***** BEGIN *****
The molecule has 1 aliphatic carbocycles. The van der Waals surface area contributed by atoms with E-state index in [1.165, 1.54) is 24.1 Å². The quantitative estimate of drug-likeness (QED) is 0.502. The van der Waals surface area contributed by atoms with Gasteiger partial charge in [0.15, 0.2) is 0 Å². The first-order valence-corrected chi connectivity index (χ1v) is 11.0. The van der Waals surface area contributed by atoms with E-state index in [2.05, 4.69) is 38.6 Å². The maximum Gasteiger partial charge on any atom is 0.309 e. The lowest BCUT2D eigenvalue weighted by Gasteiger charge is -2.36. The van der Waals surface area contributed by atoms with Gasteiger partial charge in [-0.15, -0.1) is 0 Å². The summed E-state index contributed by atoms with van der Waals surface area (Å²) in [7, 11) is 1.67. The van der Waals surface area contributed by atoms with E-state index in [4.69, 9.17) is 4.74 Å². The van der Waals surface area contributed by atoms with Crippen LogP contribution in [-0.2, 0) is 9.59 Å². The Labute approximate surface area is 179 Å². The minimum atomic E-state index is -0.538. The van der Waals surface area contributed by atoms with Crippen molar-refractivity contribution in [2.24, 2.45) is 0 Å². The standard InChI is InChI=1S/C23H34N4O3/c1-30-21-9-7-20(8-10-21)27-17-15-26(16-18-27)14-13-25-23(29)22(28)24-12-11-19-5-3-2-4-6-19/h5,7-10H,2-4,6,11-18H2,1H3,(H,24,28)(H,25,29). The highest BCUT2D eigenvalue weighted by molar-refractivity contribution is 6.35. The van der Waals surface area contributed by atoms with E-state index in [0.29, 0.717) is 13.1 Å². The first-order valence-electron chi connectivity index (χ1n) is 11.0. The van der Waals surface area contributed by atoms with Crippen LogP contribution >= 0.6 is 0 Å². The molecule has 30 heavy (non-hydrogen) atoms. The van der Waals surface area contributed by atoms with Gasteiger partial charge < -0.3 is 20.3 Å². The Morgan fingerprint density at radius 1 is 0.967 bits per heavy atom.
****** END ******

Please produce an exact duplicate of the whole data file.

The molecule has 1 aliphatic carbocycles. The van der Waals surface area contributed by atoms with E-state index in [1.165, 1.54) is 24.1 Å². The quantitative estimate of drug-likeness (QED) is 0.502. The van der Waals surface area contributed by atoms with Gasteiger partial charge in [0.15, 0.2) is 0 Å². The first-order valence-corrected chi connectivity index (χ1v) is 11.0. The van der Waals surface area contributed by atoms with E-state index in [2.05, 4.69) is 38.6 Å². The maximum Gasteiger partial charge on any atom is 0.309 e. The lowest BCUT2D eigenvalue weighted by Gasteiger charge is -2.36. The van der Waals surface area contributed by atoms with Gasteiger partial charge in [-0.15, -0.1) is 0 Å². The summed E-state index contributed by atoms with van der Waals surface area (Å²) in [7, 11) is 1.67. The van der Waals surface area contributed by atoms with E-state index in [4.69, 9.17) is 4.74 Å². The van der Waals surface area contributed by atoms with Crippen LogP contribution in [-0.2, 0) is 9.59 Å². The Labute approximate surface area is 179 Å². The minimum atomic E-state index is -0.538. The van der Waals surface area contributed by atoms with Crippen molar-refractivity contribution in [2.24, 2.45) is 0 Å². The standard InChI is InChI=1S/C23H34N4O3/c1-30-21-9-7-20(8-10-21)27-17-15-26(16-18-27)14-13-25-23(29)22(28)24-12-11-19-5-3-2-4-6-19/h5,7-10H,2-4,6,11-18H2,1H3,(H,24,28)(H,25,29). The highest BCUT2D eigenvalue weighted by molar-refractivity contribution is 6.35. The van der Waals surface area contributed by atoms with E-state index in [0.29, 0.717) is 13.1 Å². The first-order valence-electron chi connectivity index (χ1n) is 11.0. The van der Waals surface area contributed by atoms with Crippen LogP contribution >= 0.6 is 0 Å². The molecule has 30 heavy (non-hydrogen) atoms. The van der Waals surface area contributed by atoms with Gasteiger partial charge < -0.3 is 20.3 Å². The Morgan fingerprint density at radius 1 is 0.967 bits per heavy atom.